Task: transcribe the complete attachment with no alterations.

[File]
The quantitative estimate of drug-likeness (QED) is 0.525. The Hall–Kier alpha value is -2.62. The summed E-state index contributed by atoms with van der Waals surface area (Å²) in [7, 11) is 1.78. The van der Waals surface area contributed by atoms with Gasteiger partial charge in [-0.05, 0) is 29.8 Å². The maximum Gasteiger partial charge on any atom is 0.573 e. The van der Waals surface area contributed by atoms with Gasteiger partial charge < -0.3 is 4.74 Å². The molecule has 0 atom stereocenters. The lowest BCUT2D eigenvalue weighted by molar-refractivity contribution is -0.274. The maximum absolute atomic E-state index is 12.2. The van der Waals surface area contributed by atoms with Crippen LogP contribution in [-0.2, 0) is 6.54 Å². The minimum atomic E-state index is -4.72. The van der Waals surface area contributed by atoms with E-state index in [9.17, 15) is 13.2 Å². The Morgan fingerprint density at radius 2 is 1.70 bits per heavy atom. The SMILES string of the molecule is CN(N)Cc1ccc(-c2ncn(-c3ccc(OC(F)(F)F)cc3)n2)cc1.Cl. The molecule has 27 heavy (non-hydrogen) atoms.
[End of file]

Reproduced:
The quantitative estimate of drug-likeness (QED) is 0.525. The Hall–Kier alpha value is -2.62. The summed E-state index contributed by atoms with van der Waals surface area (Å²) in [7, 11) is 1.78. The van der Waals surface area contributed by atoms with Gasteiger partial charge in [-0.05, 0) is 29.8 Å². The maximum Gasteiger partial charge on any atom is 0.573 e. The van der Waals surface area contributed by atoms with Gasteiger partial charge < -0.3 is 4.74 Å². The molecule has 0 atom stereocenters. The lowest BCUT2D eigenvalue weighted by molar-refractivity contribution is -0.274. The maximum absolute atomic E-state index is 12.2. The van der Waals surface area contributed by atoms with Crippen LogP contribution in [-0.2, 0) is 6.54 Å². The minimum atomic E-state index is -4.72. The van der Waals surface area contributed by atoms with E-state index in [9.17, 15) is 13.2 Å². The Morgan fingerprint density at radius 2 is 1.70 bits per heavy atom. The SMILES string of the molecule is CN(N)Cc1ccc(-c2ncn(-c3ccc(OC(F)(F)F)cc3)n2)cc1.Cl. The molecule has 27 heavy (non-hydrogen) atoms.